Jeff TalleyJeff Talley (at right in photo, with Gen. David Petraeus), Environmental and Civil Engineering, Lyle School of Engineering, was the subject of a feature detailing his ideas for using engineering to fight global poverty. It appeared in The Fort Worth Star-Telegram July 29, 2009.

Tom Mayo, Maguire Center for Ethics and Public Responsibility, provided expertise for a story on health care rationing and the author’s 91-year-old father that appeared in Politics Daily July 29, 2009.

William Maxwell, Finance, Cox School of Business, talked about the state of the American auto industry with The Dallas Morning News July 13, 2009.

John Attanasio, Dean, Dedman School of Law, discussed why Dallas’ law practices have managed to avoid the downsizing occurring at many large national practices with The Dallas Morning News July 6, 2009.

Nathan Cortez, Dedman School of Law, discussed the legal and regulatory uncertainties of “medical tourism” – seeking affordable health care abroad – with Diversity: Issues in Higher Education June 25, 2009.

Darab Ganji and Robert Jordan, Tower Center for Political Studies, Dedman College, wrote an op-ed on the post-election uprising in Iran that was published in The Dallas Morning News June 22, 2009.

Fred Schmidt, Christian Spirituality, Perkins School of Theology, discussed the June 2009 meeting of representatives from Episcopal congregations and dioceses to create a new denomination for a story published by The Fort Worth Star-Telegram June 22, 2009.

Glenn Griffin, Advertising, Meadows School of the Arts, discussed the advantages and drawbacks of the state opening its new “Don’t Mess With Texas” video contest to the public with The Dallas Morning News June 17, 2009

August 18, 2009|Faculty in the News|

Research Spotlight: N. Texas earthquakes not unexpected

SMU Professor Brian StumpGeologists in SMU’s Dedman College of Humanities and Sciences are deploying 10 portable seismic stations in North Texas to study the increasingly frequent rumbling of earthquake activity in the Metroplex.

But the recent quakes that have occurred near Dallas-Fort Worth and Cleburne are not unexpected: They illustrate the earth’s natural dynamic nature, says Brian Stump (right), Albritton Professor of Geological Sciences in the Huffington Department of Earth Sciences and a faculty member in its Seismology Research Program.

Rocks in the earth’s crust store energy that is relieved when faults slip; that motion generates the waves that are felt or recorded during an earthquake. And even in a stable continental region such as North Texas, “we expect to see small events,” Stump told WFAA-TV. “But we’ve seen a whole series of small events, and what intrigues us now is to try and understand that series of events.” The monitoring stations his team will use to collect data are on loan from the Incorporated Research Institutions for Seismology and supported by the National Science Foundation.

Recent oil and gas production in the Barnett Shale has raised questions about whether the North Texas quakes are related to those activities. Current information cannot provide a definitive answer, but improved monitoring of the earthquake locations and a deeper understanding of how the earthquake sequences form and vanish may provide some insight, Stump says.

Find an ongoing recap of media coverage at SMU News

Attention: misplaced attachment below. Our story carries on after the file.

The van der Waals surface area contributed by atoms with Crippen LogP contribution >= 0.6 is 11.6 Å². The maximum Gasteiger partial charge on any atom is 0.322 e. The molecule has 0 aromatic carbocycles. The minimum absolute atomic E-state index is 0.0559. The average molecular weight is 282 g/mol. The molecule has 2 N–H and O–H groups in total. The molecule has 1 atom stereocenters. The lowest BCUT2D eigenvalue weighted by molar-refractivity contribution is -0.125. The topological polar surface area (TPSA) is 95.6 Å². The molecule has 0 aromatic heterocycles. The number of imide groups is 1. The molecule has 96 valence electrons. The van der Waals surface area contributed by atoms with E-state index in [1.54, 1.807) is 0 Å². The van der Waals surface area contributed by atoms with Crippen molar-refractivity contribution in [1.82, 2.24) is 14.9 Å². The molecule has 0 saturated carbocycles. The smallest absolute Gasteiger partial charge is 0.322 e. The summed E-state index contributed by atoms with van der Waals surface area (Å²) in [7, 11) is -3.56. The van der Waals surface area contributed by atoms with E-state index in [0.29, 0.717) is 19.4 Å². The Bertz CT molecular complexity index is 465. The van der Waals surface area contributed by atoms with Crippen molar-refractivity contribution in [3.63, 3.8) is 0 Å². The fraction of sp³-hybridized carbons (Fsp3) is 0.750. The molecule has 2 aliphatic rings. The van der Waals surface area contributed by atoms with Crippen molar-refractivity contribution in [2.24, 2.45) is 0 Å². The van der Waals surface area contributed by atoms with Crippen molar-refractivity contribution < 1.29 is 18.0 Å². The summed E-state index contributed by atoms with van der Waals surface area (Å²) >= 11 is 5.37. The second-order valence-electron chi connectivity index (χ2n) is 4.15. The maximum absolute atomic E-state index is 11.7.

June 12, 2009|Research|

Faculty in the News: May 27, 2009

Brian Stump on Fox 4 NewsMaria Minniti, Strategy and Entrepreneurship, Cox School of Business, provided expertise for a BusinessWeek story on her research with Moren Levesque of the University of Waterloo and Dean Shepherd of Indiana University, which uses a mathematical model to weigh the risks and benefits of entering the market early. The article appeared in the May 19, 2009 edition.

Brian Stump (left), Huffington Department of Earth Sciences, Dedman College, talked with Fox 4 News about an earthquake that hit North Texas May 16, 2009. video

Dan Howard, Marketing, Cox School of Business, talked about the chances of success for Hallmark’s new singing envelopes for greeting cards with The Cleveland Plain Dealer May 15, 2009.

Fred Moss, Dedman School of Law, provided expertise to The Dallas Morning News for a story about a Frisco man being tried on assault charges for allegedly knowingly infecting women with HIV. The article was published May 19, 2009.

Cal Jillson, Political Science, Dedman College, discussed why Texas Republican politicians are unlikely to switch to the Democratic Party to hold onto elected office in an article published in The Fort Worth Star-Telegram May 10, 2009.

May 27, 2009|Faculty in the News|

Three faculty members named Distinguished University Citizens

Three faculty members were honored with SMU’s annual Distinguished University Citizen Award at the Faculty Breakfast held May 16 before Commencement. The 2009 recipients:

Barbara Hill Moore, Music, Meadows School of the Arts
David Meltzer, Anthropology, Dedman College
Brian Stump, Huffington Department of Earth Sciences, Dedman College

The award, given by the Provost’s Office, honors three faculty members each year for service and activities that benefit students and the University’s academic mission. “It’s a chance to say ‘thank you’ to people who have given so much of themselves to SMU,” said Ellen Jackofsky, associate provost for faculty and administrative affairs. “The recipients truly have distinguished themselves as good University citizens.”

More from SMU’s 94th Commencement

May 19, 2009|News|
Load More Posts